"In the name of our Lord Jesus Christ, when ye are gathered together, and my spirit, with the power of our Lord Jesus Christ, deliver such an one to Satan, for the destruction of the flesh, that the spirit may be saved in the day of the Lord Jesus." We learn, subsequently, that the punishment had its intended effect; and thus it appears that the judgment here spoken of, was so far from being utter damnation, that it was, although a severe, yet a salutary, chastisement to produce reformation; and, all miraculous powers having long since ceased in the church, the case is, so far, inapplicable to any thing that can occur in the present day; and it would only expose to ridicule and contempt any religious society who should now take upon them to deliver an offending member to Satan, or pronounce upon him sentence of damnation, however enormous his crime might be. That unworthy partaking, which made a man "guilty of the body and blood of the Lord," may be explained in a manner equally satisfactory. It had, like the case already spoken of, a local and temporary reference. When " every one took before another his own supper, when one was hungry and another was drunken," and such scandalous irregularities prevailed as ought not to have been tolerated even at a common meal-this was "trampling under foot the blood of the covenant and counting it an unholy thing"-it was crucifying the Son of God afresh, and putting him to open shame." Of these excesses and disorders I trust we are in no danger.

Far am I, however, from thinking that lawful and necessary cause of exclusion from the Lord's table may not occur. Let us consider, for a moment, the nature of the transaction.-It certainly is something

more than a common act of worship, at which last every person has full liberty to be present; and whether he be Jew, Mahometan, or Indian, as long as he maintains external decency of behaviour, the society have nothing to do with his religion or his character. But when a man places himself at the Lord's table, with an intention to partake, he declares, as explicitly as if he did it in words "I profess myself a Christian." Now to name the name of Christ in this decided, unequivocal manner, what is it but an implied resolution, in the presence of God and of the world, to depart from all iniquity? If, notwithstanding, it be notorious that a person who comes to this service is in such an habitual practice of any vice that it cannot be reasonably believed he is a penitent, there ought to be a solemn protest against his farther attendance; and if we should be ashamed to be seen in his company on any common occasion, much more so on this, where his admission would give such just occasion for scandal and reproach. A measure of this kind, I think, would be clearly authorised by the advice of Paul to the Corinthians to put away from among themselves that wicked person who lived openly in the commission of what was not so much as named among the Gentiles-nor to keep company, or even to eat with any one who was called a brother, and yet was guilty of any flagrant breach of morality, that the feast might be kept, not with the leaven of malice and wickedness, but with the unleavened bread of sincerity and truth." Of any previous examination on the part of the church, we however read nothing. It was sufficient for his first admission if he professed himself a Christian, and if he had before been wicked, that he was a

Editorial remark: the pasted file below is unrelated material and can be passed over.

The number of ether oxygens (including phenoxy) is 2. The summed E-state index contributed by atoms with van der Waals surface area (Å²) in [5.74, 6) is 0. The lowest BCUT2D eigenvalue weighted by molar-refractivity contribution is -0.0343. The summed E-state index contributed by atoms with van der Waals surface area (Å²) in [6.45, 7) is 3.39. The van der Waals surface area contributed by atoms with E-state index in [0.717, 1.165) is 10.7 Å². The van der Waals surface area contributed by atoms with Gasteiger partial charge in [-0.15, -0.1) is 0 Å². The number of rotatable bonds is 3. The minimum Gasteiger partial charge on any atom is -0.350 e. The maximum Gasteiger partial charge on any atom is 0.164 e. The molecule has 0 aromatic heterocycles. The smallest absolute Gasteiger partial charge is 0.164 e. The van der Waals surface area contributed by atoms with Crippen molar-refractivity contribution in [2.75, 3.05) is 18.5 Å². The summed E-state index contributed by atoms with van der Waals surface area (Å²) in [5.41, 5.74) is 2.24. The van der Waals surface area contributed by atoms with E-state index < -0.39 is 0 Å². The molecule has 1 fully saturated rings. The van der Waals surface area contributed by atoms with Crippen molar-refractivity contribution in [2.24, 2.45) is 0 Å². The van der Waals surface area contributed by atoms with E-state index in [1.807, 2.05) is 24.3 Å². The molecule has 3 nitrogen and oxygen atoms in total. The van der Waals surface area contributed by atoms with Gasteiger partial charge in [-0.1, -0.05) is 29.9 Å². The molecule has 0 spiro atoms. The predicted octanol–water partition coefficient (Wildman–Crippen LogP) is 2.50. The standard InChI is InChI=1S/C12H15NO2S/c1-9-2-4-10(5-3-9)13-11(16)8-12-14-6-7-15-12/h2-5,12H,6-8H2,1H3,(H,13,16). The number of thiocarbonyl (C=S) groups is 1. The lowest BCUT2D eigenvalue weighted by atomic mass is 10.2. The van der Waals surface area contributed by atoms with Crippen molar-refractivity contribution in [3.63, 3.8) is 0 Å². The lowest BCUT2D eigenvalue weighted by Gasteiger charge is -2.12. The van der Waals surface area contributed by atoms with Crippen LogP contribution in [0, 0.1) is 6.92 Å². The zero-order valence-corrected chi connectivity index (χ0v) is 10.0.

penitent. The only rule we find laid down on that head is- Let a man examine himself." Still less authority is there for, and still more strenuously would I deprecate the establishment of, any doctrinal test, as a qualification for admission to the communion. While I know nothing against a man's moral character, it ought to be sufficient for my receiving him as a brother, on such an occasion, that he ostensibly professes himself a believer in Christ. shall I, when sitting down with him to eat and drink in remembrance of our common Lord and Master, bethink myself of any trifling difference in the detail of our sentiments or opinions, or behold him with a frown, because he cannot square his faith in every minute particular with my own? Shall I thus commend myself and judge him whom the Lord may approve? Far from me-far from any religious society of which I am a member, be such a contracted, censorious, and uncharitable spirit! At the table to be spread in this place the next Lord's day, allɣin whatever church they are accustomed to worship, are welcome to a place. Nor let the unworthy suspicion intrude itself, that by this apparently candid and liberal conduct we are laying a snare for the unwary to induce them to become members of our body. So cautiously have we avoided every thing that should have the appearance of making the Lord's Supper a test, that our constitution does not require an attendance upon it as a qualification for membership; and while we are heartily disposed to look upon an occasional participation as a proof of good-will and Christian charity, we enquire no farther, nor take any exceptions if it be not repeated.